When Jessica Leska‘s plans to run the Iditarod Trail Invitational in Alaska fell through, rather than get discouraged and go home to sit on the couch, she planned a winter running adventure of her own. The 36-year-old from Fort McMurray, Alta., decided to take the opportunity to show the rest of the country that her home was more than just an oil town by running 200K through the boreal forest. She completed the run over four days entirely self-supported, dragging her belongings on a sled behind her. A photographer and a cameraman followed her on her journey to document her run and capture the beauty of Northern Canada.
Leska didn’t start running until 2015, and didn’t get into trail running until after the wildfires that ravaged the area in 2016. While the fires were burning, she was evacuated down south to Edmonton, where she had very little to do to occupy her time. A friend invited her out on a trail run, and despite her hesitancy, she went. That first run was a turning point for Leska, and she went from completing her first 10K right before the fire to doing her first half-marathon only one month after.
Her first stage race was a 150K run in Costa Rica in January 2017. Since then, she’s done stage races in several countries around the world, including Ireland and a 350K run in New Zealand.
“I kind of got really deep into the stage racing,” she laughs. “I enjoy the challenge.”
She liked doing February races because having a goal kept her training through the winter, which, in northern Alberta, can be very long and cold. She was running out of new races to do that month, when she started to consider the 350-mile Iditarod in Alaska. Of course, unlike many of the other stage races she’d completed, this one was going to be a completely different experience because of the cold. Leska figured she already had the perfect training grounds to prepare for a winter race, so she decided to go for it. Unfortunately, the pandemic derailed her plans.
“That’s when I decided I would come up with my own race and do it locally,” Leska explains. “I could still reach my goals of challenging myself, keeping myself busy and active during these challenging times, and I would get to show how beautiful our region really is.”
Originally, Leska planned on running 480K from Fort McMurray to Fort Smith in the Northwest Territories, via the winter ice roads that are built each year to transport goods and supplies to the northern parts of the country. Because of COVID, unfortunately, part of the road did not get built, so she had to move to Plan B, which was to shorten the run and end in Fort Chip, a route of only 150K. One week prior to the run, however, the community asked Leska not to use the road because they’d been having such mild weather and the lifespan of the road was significantly shortened. Northern communities were trying to get a year’s worth of supplies up in a very short time, which meant there would be a lot of traffic on the road and it wouldn’t be safe.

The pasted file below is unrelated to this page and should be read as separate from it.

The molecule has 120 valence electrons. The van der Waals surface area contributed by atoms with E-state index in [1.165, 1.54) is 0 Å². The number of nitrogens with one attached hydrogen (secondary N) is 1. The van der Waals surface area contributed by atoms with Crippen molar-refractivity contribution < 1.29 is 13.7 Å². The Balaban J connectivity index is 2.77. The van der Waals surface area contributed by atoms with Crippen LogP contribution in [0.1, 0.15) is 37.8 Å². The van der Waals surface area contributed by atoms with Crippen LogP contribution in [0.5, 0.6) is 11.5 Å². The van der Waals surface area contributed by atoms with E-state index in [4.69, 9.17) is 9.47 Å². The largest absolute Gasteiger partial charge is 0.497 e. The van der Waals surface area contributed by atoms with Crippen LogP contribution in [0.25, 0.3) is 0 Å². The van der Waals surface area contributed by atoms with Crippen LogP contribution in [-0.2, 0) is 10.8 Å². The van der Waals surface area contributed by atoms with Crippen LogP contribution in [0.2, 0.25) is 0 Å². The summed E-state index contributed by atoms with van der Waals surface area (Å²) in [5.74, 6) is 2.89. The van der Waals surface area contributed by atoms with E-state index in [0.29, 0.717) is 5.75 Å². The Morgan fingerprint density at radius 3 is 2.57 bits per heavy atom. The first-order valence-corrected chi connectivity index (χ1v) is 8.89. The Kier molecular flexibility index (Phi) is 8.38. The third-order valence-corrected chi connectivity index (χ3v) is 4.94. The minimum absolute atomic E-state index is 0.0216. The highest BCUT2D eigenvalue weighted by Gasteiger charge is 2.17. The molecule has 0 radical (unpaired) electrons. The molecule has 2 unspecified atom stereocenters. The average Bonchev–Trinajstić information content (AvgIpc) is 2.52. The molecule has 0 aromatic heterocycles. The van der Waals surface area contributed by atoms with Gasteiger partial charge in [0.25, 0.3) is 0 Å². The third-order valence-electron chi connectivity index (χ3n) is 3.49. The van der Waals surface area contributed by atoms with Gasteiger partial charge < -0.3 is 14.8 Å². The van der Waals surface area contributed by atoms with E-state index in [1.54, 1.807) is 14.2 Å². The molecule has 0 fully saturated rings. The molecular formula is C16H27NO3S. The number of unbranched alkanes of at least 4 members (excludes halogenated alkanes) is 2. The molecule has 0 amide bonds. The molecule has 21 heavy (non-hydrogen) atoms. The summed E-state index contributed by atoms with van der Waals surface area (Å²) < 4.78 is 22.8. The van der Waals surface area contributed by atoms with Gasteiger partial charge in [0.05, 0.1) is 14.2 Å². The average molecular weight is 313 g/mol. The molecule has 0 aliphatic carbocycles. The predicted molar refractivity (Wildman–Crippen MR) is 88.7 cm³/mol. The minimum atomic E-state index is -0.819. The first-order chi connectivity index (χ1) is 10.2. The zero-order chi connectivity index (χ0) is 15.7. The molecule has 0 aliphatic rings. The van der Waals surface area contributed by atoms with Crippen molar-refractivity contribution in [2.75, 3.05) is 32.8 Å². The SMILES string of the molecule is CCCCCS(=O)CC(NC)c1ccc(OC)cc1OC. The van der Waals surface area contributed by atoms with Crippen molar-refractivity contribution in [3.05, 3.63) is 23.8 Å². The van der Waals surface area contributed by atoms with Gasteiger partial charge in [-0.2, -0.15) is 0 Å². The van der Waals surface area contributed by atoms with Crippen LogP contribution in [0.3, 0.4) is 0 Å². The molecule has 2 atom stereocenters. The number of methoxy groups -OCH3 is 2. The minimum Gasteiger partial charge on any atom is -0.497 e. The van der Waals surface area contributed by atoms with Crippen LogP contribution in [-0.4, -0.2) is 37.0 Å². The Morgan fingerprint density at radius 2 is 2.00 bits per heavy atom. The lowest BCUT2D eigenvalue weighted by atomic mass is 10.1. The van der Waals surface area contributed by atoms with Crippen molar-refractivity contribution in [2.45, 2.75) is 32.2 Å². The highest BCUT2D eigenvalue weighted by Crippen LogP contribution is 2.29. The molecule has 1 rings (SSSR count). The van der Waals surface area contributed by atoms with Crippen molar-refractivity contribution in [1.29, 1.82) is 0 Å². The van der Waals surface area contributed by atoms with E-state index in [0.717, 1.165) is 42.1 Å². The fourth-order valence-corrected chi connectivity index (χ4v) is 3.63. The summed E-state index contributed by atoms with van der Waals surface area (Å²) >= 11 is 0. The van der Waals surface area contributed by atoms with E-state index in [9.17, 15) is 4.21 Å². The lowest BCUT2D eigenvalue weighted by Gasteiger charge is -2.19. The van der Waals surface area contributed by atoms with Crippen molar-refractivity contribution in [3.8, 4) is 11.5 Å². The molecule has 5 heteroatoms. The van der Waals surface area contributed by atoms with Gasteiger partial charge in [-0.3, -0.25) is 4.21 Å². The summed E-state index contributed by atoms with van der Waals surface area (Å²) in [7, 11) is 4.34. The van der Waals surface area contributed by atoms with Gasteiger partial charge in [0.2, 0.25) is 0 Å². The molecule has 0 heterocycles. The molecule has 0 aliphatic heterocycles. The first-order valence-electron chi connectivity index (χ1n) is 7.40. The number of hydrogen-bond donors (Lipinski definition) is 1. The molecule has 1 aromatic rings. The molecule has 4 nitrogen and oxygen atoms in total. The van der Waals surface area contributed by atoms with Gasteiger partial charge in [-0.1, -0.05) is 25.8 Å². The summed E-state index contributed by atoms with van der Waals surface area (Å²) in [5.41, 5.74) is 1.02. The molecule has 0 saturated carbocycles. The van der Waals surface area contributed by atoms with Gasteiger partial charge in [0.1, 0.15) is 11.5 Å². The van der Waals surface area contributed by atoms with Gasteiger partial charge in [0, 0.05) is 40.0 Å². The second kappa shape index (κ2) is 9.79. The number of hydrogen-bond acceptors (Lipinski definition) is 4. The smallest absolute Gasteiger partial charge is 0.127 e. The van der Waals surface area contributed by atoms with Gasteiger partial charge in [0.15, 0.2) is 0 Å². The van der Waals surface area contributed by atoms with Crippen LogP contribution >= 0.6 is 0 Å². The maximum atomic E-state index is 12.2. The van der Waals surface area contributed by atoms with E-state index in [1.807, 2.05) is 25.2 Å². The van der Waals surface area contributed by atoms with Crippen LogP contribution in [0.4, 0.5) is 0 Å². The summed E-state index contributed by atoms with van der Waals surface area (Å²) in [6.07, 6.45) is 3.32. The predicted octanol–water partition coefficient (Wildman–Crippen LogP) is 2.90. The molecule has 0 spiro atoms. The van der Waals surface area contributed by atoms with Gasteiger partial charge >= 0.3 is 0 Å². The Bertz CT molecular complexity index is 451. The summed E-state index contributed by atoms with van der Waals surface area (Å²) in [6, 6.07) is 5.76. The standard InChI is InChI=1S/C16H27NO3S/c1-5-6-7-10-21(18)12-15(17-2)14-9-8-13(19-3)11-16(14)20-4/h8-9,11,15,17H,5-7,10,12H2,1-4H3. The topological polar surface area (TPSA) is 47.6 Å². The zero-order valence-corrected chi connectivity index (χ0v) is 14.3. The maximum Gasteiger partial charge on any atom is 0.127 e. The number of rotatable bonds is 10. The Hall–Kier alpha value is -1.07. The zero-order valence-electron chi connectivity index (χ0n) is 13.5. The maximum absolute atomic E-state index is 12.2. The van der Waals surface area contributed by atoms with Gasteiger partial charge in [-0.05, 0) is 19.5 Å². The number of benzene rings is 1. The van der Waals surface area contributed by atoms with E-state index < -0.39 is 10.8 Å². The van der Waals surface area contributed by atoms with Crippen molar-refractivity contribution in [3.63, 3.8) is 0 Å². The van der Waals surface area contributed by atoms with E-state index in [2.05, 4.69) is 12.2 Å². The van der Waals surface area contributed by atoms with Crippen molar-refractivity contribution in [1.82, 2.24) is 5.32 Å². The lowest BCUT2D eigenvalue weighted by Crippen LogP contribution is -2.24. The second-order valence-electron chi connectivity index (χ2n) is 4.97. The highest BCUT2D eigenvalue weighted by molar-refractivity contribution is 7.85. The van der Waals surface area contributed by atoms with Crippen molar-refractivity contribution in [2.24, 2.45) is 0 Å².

That left Leska with Plan C: create her own route through the Skidoo trails that run through the boreal forest near her community, which worked out to be about 200K long. She completed the route self-supported, which meant she had no aid stations or helpers along the way, and had to carry everything she needed for eating and sleeping on a sled that she dragged behind her. If that wasn’t already hard enough, the mild conditions presented the additional challenge of soft snow.
“When you run through the snow you want it to be firm,” she explained. “If you have mild temperatures, it’s almost like running and pulling a sled through sand.”
Aside from the occasional chat with the small camera crew, Leska was completely alone for the entire journey. To keep her mind occupied and stave off boredom, she carried a small speaker to listen to podcasts, and occasionally music, while she ran. On day two, she began struggling with cramps, because she hadn’t accounted for the warmer temperatures and how much she’d be sweating.
“Training in the extreme cold, you moderate your activity so you don’t sweat so much,” says Leska. “Because it was so mild and I was having to push so much harder to get the sled through, I was sweating a lot more and not accommodating for that.”
Her cramps got so bad at one point that she thought she might have to quit, but after some salty food, they went away, and she managed to finish the day. The most rewarding part of the run, she says, was being able to connect with her community. Because her route was in an area with cell service, she was able to keep people updated through occasional story updates on her Instagram page, @sherunsnorth.
“I was almost able to have people along with me, telling them how I’m doing and every time I pulled out my phone to take a picture I would see positive messages, and that was very special to me.”
Trail running has given Leska the opportunity to connect with her community in a way that she couldn’t have otherwise, and has helped her view her hometown beyond its stigma as just an oil town. Now, she has helped create a thriving trail-running community, and it’s her goal to expose the beauty of the area and introduce others to trail running. The film from Leska’s winter run will hopefully be given a spot in the Banff Film Festival next year, giving us all an opportunity to be a part of her journey.